Jump to content
An Old School Catholic Message Board



Recommended Posts

The Gospel reading, we have heard today, the story of the Samaritan Woman or the Woman at the Well from St John, is a description of a moment in the life of Jesus. In fact, this passage contains the longest conversation with Jesus recorded in the Bible. It is extraordinary that this conversation occurs with a woman, a Samaritan woman, drawing water at the well in the heat of the day.

 Jesus and his disciples are making a journey on foot, walking from Jerusalem to Galilee, taking the shorter route through Samaria.  When the disciples go into the city to buy food, Jesus waits by the Well of Jacob. A woman approaches with her water jar,  normally they would not speak to one another. But Jesus is thirsty, and  He asks for a drink.

Jesus and the woman engage in spiritual dialogue that is both metaphoric and literal. “I can give you living water,” he says. Taking living water in its literal sense, she responds. “How? You have no bucket; the well is deep.” Jesus replies with poetry: “anyone who drinks the water that I shall give will never be thirsty again:.” Her comeback is spirited, and somewhat sarcastic: “ Sir, give me some of that water, so that I may never get thirsty and never have to come here again to draw water.”    Jesus sets the trap. “Go, call your husband.” And when she says, “I have no husband,” and he counters, “You have had five husbands,” the woman responds, “Sir, I see you are a prophet,” and engages him in discussion of worship. “I know the Messiah is coming,” she says with confidence. Again, Jesus brings her up short. “I who am speaking to you, I am he.,” he declares.

 The Samaritan woman realizes that she has had an experience of God there at the well. She leaves her water jar behind. She gathers her neighbours – “Come and see a man who told me everything I have ever done!” – and many come to believe that Jesus is truly the saviour of the world.

But what about the time of day?  Unlike Nicodemus, who came to Jesus by night, in the darkness of disbelief, the Samaritan woman is an example of a faithful woman. She comes at noon – in daylight – because daylight signifies faith. Jesus sees her – “You’ve had five husbands” – and she in turn sees him for what he is, prophet and Messiah.

Having had this theophany, this revelatory experience of God, the Samaritan woman goes on to become an enthusiastic evangelist, a witness to the transforming power of faith. She uses her voice and her experience to gather more believers to Jesus. “Come and see,” she says to the people of the city. While at first, they are convinced because of her testimony, she invites them to experience Jesus for themselves.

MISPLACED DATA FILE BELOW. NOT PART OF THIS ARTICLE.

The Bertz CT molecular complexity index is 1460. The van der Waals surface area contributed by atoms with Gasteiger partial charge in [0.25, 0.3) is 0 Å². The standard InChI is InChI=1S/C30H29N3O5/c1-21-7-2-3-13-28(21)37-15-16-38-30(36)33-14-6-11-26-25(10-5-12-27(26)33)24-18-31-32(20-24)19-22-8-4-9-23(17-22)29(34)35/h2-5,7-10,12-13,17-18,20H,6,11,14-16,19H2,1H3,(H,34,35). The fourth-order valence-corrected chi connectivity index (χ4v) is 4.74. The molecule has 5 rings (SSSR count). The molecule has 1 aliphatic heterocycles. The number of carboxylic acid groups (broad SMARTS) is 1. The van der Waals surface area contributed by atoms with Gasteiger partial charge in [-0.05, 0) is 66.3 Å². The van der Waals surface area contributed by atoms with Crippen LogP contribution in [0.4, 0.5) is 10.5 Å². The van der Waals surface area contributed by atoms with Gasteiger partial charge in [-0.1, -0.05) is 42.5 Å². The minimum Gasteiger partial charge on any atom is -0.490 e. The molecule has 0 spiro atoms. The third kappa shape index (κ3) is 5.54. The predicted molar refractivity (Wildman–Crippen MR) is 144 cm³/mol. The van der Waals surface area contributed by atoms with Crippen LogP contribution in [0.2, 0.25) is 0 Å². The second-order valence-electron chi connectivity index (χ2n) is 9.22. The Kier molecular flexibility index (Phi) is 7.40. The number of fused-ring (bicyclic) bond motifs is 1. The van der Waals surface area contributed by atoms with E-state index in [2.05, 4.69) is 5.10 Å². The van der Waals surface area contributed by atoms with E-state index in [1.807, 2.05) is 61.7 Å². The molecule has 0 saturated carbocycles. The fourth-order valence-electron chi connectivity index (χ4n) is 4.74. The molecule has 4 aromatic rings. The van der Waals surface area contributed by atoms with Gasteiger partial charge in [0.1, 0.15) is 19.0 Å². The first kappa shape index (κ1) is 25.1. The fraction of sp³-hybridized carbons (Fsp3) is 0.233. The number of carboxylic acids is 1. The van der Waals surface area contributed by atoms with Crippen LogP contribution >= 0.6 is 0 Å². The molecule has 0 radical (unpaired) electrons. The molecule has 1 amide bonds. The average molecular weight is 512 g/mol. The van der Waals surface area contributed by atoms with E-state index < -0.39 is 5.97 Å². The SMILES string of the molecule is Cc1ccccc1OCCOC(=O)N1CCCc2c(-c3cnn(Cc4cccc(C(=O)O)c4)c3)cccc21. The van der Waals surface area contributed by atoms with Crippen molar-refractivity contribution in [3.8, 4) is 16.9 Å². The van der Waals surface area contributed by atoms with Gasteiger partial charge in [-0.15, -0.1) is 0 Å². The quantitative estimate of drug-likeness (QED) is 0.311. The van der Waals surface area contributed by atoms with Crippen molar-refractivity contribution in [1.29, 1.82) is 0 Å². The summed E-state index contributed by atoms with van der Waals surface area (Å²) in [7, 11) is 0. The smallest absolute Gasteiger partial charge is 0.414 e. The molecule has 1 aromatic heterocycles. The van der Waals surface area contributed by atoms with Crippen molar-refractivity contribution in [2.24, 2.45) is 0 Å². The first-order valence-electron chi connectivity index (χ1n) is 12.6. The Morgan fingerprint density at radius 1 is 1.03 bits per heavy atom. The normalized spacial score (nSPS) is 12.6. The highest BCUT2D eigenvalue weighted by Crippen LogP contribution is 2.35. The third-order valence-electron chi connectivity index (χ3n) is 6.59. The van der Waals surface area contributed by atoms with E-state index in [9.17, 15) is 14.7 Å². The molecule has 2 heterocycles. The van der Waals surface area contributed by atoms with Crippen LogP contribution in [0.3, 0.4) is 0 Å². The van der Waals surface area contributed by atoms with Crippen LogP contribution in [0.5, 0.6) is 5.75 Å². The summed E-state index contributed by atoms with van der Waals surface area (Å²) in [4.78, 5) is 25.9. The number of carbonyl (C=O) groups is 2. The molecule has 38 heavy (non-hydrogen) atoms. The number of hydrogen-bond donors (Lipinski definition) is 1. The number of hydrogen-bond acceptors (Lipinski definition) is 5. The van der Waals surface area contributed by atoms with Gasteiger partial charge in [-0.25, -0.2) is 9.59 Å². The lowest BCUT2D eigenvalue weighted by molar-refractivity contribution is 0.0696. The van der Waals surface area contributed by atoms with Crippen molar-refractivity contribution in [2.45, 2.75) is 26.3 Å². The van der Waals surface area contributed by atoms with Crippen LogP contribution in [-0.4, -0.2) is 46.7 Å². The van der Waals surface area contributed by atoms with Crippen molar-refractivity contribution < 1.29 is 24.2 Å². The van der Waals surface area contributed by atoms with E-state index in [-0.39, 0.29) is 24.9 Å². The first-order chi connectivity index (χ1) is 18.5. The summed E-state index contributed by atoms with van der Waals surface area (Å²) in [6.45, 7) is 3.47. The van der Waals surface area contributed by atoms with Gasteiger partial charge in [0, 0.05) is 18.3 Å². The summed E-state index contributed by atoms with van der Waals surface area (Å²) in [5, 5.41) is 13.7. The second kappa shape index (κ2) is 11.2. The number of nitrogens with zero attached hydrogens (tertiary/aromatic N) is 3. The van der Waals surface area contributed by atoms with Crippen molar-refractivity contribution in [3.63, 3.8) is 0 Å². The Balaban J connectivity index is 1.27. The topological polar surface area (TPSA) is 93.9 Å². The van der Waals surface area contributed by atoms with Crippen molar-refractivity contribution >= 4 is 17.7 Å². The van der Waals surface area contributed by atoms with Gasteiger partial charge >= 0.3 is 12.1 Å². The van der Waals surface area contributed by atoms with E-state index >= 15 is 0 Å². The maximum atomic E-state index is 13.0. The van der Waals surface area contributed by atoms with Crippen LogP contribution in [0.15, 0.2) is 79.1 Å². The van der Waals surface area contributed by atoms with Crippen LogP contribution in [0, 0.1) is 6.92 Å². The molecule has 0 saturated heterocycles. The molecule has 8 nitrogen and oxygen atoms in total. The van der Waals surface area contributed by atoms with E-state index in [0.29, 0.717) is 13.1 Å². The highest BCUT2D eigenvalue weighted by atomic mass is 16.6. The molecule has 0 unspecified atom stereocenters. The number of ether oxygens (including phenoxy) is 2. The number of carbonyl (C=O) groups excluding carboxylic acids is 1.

It can be no accident that John chooses the Samaritan woman as the protagonist in the longest recorded conversation with Jesus. The Samaritan woman is a dynamic character, energized by her meeting with a stranger at the well at midday. In the passage from Romans, Paul writes of suffering that produces endurance, endurance that produces character, and character that produces hope. By her faith, her willingness to engage in spiritual dialogue and to believe in the abundant life that Jesus offers her, the woman at the well emerges from the image of thirsty, careworn outcast to hopeful evangelist. As Paul affirms, “Hope does not put us to shame, because God’s love has been poured into our hearts through the Holy Spirit that has been given to us” (Romans 5:5).

Salvation springs from relationship with God; it is never bound by any particular deed, creed or ritual. Salvation happens when we attend to God's thirst and respond with personal hospitality.

The Samaritan woman is a shining example of faith, of spiritual questioning, of experiencing the powerful presence of God. She is a voice of evangelism and witness. She might join the ranks of other faithful women who speak in the New Testament: Elizabeth, Mary the mother of Jesus, Mary Magdalene, Mary and Martha of Bethany, and Lydia of Philippi. Once we have been affected by a relationship with God, it automatically begins to flow into all our other relationships, making us not just believers, but almost irresistible evangelizers.



1-27 (2).jpg

Link to comment
Share on other sites

Create an account or sign in to comment

You need to be a member in order to leave a comment

Create an account

Sign up for a new account in our community. It's easy!

Register a new account

Sign in

Already have an account? Sign in here.

Sign In Now
  • Create New...